Using LC-MS to Study Protein Expression in Crop Development

E-Separation Solutions

E-Separation Solutions-07-12-2012, Volume 0, Issue 0

As the need for improvements in the yield, insect resistance, and abiotic stress tolerance of crop plants continues to increase, Gia C. Fazio and colleagues Wayne Skinner, Zina Dahmani, Yingzhi Lu, and Jean C. Kridl have collaborated on a paper that describes the use of liquid chromatography–mass spectrometry (LC–MS) to quantify the expression of levels of a transgenic protein, barley alanine aminotransferase, across multiple rice lines.

As the need for improvements in the yield, insect resistance, and abiotic stress tolerance of crop plants continues to increase, Gia C. Fazio and colleagues Wayne Skinner, Zina Dahmani, Yingzhi Lu, and Jean C. Kridl have collaborated on a paper that describes the use of liquid chromatography–mass spectrometry (LC–MS) to quantify the expression of levels of a transgenic protein, barley alanine aminotransferase, across multiple rice lines. LCGC’s E-Separation Solutions asked Fazio about her work on the project.

LCGC: How did you become interested in evaluating the use of LC–MS to study protein expression in crop development?

Fazio: As an analytical chemist, I have long appreciated the value of mass spectrometry. Because LC–MS is such a sensitive technique, it allows us to evaluate the relative protein levels in a measurable way. LC–MS is becoming more widely accessible and its application more diverse. Therefore, it was a logical step to use LC–MS for our studies to evaluate protein levels in plants.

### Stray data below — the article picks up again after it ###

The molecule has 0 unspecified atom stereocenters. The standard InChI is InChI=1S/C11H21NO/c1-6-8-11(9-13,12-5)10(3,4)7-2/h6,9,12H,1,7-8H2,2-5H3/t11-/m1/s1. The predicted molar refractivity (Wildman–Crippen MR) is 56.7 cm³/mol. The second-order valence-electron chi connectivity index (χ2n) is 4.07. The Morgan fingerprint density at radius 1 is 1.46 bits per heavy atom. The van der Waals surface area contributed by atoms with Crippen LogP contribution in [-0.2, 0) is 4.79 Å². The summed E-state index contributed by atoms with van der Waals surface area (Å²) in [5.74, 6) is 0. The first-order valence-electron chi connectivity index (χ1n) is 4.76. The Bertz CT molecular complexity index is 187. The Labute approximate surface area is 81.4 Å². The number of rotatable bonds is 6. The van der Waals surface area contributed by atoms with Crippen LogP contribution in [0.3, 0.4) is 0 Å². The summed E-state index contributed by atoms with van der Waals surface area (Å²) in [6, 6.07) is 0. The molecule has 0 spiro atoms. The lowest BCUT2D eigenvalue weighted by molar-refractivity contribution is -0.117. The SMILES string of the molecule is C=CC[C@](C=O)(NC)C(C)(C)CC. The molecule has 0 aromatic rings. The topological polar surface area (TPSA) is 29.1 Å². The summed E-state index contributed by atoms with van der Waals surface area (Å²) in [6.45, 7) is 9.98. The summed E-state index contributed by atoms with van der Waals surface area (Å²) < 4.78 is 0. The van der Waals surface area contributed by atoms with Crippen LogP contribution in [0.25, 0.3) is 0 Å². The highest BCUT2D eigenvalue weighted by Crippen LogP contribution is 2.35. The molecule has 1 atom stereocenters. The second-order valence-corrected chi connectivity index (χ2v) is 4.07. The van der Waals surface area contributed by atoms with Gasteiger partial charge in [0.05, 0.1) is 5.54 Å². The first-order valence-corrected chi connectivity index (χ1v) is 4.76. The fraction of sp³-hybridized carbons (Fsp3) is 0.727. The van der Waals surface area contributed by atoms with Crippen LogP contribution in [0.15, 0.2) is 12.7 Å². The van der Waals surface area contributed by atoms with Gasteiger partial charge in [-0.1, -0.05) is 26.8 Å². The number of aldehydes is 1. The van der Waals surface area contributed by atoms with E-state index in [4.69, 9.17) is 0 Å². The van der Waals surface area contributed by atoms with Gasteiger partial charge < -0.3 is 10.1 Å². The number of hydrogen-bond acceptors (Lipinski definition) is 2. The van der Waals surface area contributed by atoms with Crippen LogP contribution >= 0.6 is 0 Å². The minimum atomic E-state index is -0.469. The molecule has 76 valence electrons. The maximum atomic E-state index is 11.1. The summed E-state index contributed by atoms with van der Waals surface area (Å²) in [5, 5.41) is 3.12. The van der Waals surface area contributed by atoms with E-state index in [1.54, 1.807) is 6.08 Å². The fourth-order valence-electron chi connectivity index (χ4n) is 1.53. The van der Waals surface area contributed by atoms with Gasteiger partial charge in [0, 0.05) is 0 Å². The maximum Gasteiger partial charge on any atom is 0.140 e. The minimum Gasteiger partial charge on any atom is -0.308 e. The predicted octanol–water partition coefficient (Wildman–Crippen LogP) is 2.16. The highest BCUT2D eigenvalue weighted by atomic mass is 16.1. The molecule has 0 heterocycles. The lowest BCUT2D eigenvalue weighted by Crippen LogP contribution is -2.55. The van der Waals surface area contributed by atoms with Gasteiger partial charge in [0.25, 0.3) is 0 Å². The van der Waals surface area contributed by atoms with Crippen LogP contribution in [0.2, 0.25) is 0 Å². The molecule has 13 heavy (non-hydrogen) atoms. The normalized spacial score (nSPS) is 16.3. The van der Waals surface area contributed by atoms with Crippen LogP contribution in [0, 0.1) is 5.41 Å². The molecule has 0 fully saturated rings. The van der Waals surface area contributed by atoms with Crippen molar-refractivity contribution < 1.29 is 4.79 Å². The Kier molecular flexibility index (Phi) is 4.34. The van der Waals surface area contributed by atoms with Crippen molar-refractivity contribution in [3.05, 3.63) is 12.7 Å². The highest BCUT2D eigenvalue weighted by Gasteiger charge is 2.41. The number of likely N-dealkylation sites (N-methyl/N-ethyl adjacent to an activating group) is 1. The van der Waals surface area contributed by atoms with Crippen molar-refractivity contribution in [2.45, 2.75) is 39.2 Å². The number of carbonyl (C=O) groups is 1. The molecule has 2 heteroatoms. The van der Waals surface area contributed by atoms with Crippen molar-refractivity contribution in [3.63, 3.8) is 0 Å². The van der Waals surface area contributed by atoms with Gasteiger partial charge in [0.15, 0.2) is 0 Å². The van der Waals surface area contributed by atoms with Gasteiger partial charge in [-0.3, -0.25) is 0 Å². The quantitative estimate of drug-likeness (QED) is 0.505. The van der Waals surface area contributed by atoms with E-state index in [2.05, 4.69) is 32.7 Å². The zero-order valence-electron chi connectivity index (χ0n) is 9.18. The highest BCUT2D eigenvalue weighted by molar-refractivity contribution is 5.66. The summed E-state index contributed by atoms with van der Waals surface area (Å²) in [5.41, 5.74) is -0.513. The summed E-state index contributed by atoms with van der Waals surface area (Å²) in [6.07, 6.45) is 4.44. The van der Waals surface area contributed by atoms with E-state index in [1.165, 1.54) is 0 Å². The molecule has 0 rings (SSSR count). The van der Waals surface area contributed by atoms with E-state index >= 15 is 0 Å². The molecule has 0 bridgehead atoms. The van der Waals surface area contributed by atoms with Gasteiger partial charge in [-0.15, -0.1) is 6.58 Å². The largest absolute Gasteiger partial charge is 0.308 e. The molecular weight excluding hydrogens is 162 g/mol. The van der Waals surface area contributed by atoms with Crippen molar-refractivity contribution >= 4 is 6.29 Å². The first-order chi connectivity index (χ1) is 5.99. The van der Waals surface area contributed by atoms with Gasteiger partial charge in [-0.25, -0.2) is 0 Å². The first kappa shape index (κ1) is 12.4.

LCGC: How does LC-MS differentiate transgenic from native proteins?

Fazio: The transgenic protein was isolated from a monocot plant and then transformed into rice. Naturally, the amino acid sequences have a high homology. While we were able to develop an antibody to the transgenic protein, it also indiscriminately detects the native protein as well. LC–MS allowed us to differentiate the single amino acid differences between the two proteins to ensure we were measuring each separately.

LCGC: Could this technique be used with other transgenic crops?

Fazio: Absolutely! We intend to use LC-MS in other ongoing projects and have seen literature from other plant researchers apply the technology in their own work.

LCGC: What challenges might those who use this technique face?

Fazio: We have found protein isolation to be important for less abundant isolates. We found using the reproducible method of sodium dodecyl sulfate polyacrylamide gel electrophoresis allowed us to focus on a single protein fraction rather than the entire extract. Consequently, it limited the amount of matrix interference and we were able to monitor the peptides of interest with less noise. Identifying the best method that balances time, cost, and accuracy is a persistent challenge with mass spectrometry but has improved significantly with abundantly available tools and support.

To read the full article, “A Novel Approach to Measure Crop Plant Protein Expression,” please visit http://www.chromatographyonline.com/Fazio